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Australian food tech Vow has announced the closing of an oversubscribed US$6 million seed round, which will go towards expanding its “library” of cultured meats. Unlike other cell-based startups, Vow has cultivated exotic animal meats and is now positioning itself as a sector leader in developing sustainable proteins that “outperform conventional meat” in terms of taste and experience.
Announced on Thursday (January 7), food tech Vow has bagged US$6 million in a seed funding round led by Australian venture capital firm Square Peg Capital, with participation from Blackbird Ventures, Grok Ventures and Tenacious Ventures. The round also saw the appointment of Square Peg Capital principal James Tynan to the Sydney-based startup’s board.
This latest round of investment allows us to focus on the culinary opportunity and make food that really excites people.Tim Noakesmith, Co-Founder & Chief Commercial Officer, Vow
In a press statement, the company said that the new capital will enable further growth of its line of cultivated proteins from multiple species, with a view to “outperform meat, instead of simply replacing it”.
Since its inception in 2019, Vow has held the title of being the first startup to cultivate meat from the cells of an undomesticated animal, and has served up its exotic meats last year in a demonstration led by celebrity chef Neil Perry, which featured kangaroo to alpaca among its six-dish line-up.
“This latest round of investment allows us to focus on the culinary opportunity and make food that really excites people,” commented Tim Noakesmith, co-founder and chief commercial officer of Vow.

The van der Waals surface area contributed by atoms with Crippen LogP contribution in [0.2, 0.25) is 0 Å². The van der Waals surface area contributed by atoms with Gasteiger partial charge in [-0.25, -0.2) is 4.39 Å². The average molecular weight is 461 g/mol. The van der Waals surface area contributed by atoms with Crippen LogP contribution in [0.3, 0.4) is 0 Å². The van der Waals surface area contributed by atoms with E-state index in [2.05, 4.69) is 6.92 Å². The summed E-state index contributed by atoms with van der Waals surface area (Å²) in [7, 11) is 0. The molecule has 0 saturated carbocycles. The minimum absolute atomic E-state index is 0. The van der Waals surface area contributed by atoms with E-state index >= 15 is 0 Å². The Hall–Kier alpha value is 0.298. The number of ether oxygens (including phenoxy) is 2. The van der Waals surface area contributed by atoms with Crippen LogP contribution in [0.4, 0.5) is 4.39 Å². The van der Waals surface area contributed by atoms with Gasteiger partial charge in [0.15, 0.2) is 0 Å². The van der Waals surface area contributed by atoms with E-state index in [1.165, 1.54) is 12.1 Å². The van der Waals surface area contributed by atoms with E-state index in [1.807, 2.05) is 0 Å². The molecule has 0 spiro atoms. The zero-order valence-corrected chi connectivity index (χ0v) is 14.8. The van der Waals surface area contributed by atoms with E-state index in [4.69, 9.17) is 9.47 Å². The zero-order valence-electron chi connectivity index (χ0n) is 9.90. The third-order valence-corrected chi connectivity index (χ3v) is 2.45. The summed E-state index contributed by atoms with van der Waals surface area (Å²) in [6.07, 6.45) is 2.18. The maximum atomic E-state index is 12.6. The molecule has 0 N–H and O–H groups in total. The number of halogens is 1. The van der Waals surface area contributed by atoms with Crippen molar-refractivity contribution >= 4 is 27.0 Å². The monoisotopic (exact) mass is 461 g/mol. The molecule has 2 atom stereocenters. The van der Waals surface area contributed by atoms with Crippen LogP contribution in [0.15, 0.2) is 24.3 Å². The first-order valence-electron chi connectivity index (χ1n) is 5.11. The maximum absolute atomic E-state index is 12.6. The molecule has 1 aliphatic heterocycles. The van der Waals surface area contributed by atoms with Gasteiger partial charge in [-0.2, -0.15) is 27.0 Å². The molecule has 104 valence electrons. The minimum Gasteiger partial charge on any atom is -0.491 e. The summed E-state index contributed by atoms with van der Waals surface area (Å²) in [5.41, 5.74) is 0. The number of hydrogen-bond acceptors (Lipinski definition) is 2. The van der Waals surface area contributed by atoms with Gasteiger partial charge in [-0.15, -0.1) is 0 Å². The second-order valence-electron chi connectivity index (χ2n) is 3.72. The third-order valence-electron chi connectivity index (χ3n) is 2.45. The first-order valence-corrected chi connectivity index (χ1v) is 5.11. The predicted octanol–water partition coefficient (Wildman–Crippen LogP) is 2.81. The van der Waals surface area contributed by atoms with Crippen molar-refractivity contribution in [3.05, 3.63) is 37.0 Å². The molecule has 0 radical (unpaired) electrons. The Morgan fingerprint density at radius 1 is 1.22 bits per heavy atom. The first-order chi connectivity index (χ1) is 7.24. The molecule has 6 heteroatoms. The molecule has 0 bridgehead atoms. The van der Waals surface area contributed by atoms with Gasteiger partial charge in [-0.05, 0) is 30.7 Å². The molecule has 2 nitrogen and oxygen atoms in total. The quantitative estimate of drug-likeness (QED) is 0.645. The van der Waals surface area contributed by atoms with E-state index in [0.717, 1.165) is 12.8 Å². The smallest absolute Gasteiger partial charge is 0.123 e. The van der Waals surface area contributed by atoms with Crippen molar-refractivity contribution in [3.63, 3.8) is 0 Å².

To grow its cultured meat platform, the startup is currently building its food design studio and laboratory in its home city of Sydney, and has quadrupled the size of its team from five to 22 over the past year.
It’s about a category of products totally distinct from, and better than, what animals are capable of producing.George Peppou, Co-Founder & CEO, Vow
“We’ve placed a deep focus on culture and individual personal development, and it’s been one of the best investments we’ve made,” said Dr. James Ryall, chief scientific officer at Vow.
The startup says that with the recent landmark regulatory approval of Eat Just’s cultured chicken in Singapore in a world’s first, it believes that 2021 will be a watershed year for the entire cultivated protein industry. What will set Vow apart from the rest is its ambitious goal of carving out an entirely new segment of cultured meats that can “outperform” its conventional counterparts.
George Peppou, co-founder and CEO of Vow, explains: “There’s no doubt that cultured meat is becoming available and will soon be mainstream, as evident earlier this month with the world’s first cultured meat product approved for sale in Singapore. This is about so much more than an alternative to animal agriculture, it’s about a category of products totally distinct from, and better than, what animals are capable of producing.”
“We believe that the only way to change the behaviour of billions of people is to make many products that are simply better than what we have today,” co-founder Noakesmith added.
“It’s a bonus to know that these are the same foods that will allow us to live in harmony with our planet and move away from the climate emergency associated with our current food systems.”
All images courtesy of Vow, lead image: kangaroo meat dumpling.